Thread Number: 68968  /  Tag: Modern Automatic Washers
How much citric acid for SQ FL?
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Post# 917530   1/25/2017 at 14:46 (453 days old) by rebar (Iowa)        

I'm real happy with my SQ FL.

Can anyone tell me how much citric acid, and what cycle to use when cleaning it?


Post# 917571 , Reply# 1   1/25/2017 at 19:33 (453 days old) by rebar (Iowa)        
Found this..

I guess I could use these instructions..

1 cup of citric acid

Set water temperature to 90║C (194║F) or turn up your water heater. Add the citric acid into the drum of the machine not the dispenser and begin the cycle.

Post# 917574 , Reply# 2   1/25/2017 at 19:43 (453 days old) by gansky1 (Omaha, The Home of the TV Dinner!)        

gansky1's profile picture

You don't need that hot of water to clean the washer - longest wash cycle and hot water temp selection should do just fine.  Are you having hard water deposit problems or just for maintenance cleaning?  If it's not too bad, you could even get by with less citric acid.


Post# 919676 , Reply# 3   2/6/2017 at 12:31 (441 days old) by rebar (Iowa)        
Thanks gansky1

Just maintenance cleaning is all.

I used one bottle of liquid tide when I first bought it, and want to be sure the lard is cleaned out.

Post# 919781 , Reply# 4   2/6/2017 at 20:18 (441 days old) by Launderess (Quiet Please, There┤s a Lady on Stage)        
Acids for dishwasher or washing machine cleaning

launderess's profile picture
Are meant to deal with hard mineral deposits and powdered detergent residue along with perhaps scum created when alkaline substances are in contact with alkaline substances. They do not per se deal with "lard", grease or oil residue.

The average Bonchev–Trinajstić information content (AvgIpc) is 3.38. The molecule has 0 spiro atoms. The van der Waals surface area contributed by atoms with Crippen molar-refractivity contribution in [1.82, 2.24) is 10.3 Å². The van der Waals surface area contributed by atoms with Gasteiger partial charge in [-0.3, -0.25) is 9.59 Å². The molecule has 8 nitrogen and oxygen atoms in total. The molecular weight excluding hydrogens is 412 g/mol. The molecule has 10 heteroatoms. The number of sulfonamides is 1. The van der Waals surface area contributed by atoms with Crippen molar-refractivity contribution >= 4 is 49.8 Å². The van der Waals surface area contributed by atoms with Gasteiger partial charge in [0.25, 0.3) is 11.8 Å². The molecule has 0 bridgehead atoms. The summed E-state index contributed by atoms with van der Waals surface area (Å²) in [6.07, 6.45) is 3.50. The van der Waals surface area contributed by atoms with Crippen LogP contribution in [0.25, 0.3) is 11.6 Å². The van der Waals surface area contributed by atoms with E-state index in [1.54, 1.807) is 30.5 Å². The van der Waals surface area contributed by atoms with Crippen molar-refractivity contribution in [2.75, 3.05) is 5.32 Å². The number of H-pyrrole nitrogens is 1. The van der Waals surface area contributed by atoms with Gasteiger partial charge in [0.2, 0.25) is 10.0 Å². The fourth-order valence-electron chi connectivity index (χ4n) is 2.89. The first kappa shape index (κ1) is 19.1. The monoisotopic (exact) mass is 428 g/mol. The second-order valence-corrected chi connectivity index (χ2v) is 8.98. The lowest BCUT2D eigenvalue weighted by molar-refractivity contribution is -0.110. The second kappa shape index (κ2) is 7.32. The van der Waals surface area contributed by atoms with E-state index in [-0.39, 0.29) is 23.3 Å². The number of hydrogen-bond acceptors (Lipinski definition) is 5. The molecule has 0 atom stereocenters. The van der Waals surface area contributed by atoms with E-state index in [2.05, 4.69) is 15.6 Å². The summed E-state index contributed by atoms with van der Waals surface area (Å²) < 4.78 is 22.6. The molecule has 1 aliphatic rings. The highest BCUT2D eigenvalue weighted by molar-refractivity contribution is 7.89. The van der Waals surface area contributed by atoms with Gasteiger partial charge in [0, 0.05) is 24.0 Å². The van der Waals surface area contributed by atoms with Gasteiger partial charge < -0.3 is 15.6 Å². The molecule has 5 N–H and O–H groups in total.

For dealing with oils or fats you are actually going to want something that is base/alkaline pH. If you are worried about any waxy or whatever coating inside your washer from the liquid detergent, just start using any good powdered product. After several washes things should be fine.

OTOH if you still want to go the acid route I'd look for a dishwasher/washing machine cleaner. They are usually combinations of acids and surfactants designed to deal with a wider range of residues/substances than just mineral deposits.

Failing this there is the old standby of baking soda and acid (vinegar or citric). Has been years since have done it so cannot recall the ratio but you can "Google" for more information.

The idea is that when the base and acid meet the chemical reaction causes a frothing which does most of the cleaning.

Post# 919958 , Reply# 5   2/7/2017 at 19:09 (440 days old) by rebar (Iowa)        


I found a recipe calling for a ratio of two to one CA and BS. So something like four table spoons CA and two BS mixed and added to the dispenser might work well.. I hope.

Post# 919992 , Reply# 6   2/7/2017 at 21:53 (440 days old) by Launderess (Quiet Please, There┤s a Lady on Stage)        

launderess's profile picture
Depending upon what you are about doing it might be better to put the baking soda in wash tub; then as machine fills add vinegar. This way when acid and base meet the frothing action will take place mostly inside the tub. Doing it via the dispenser is good for cleaning that area and or leading down into the drum, but much of the "ummph" may be gone by the time things reach the drum.

Remember this is a rather instant chemical reaction as the base and acid will to some extent neutralize each other out (hence the foaming). What you will eventually end up with is the same each time a base and acid meet; a salt and water.

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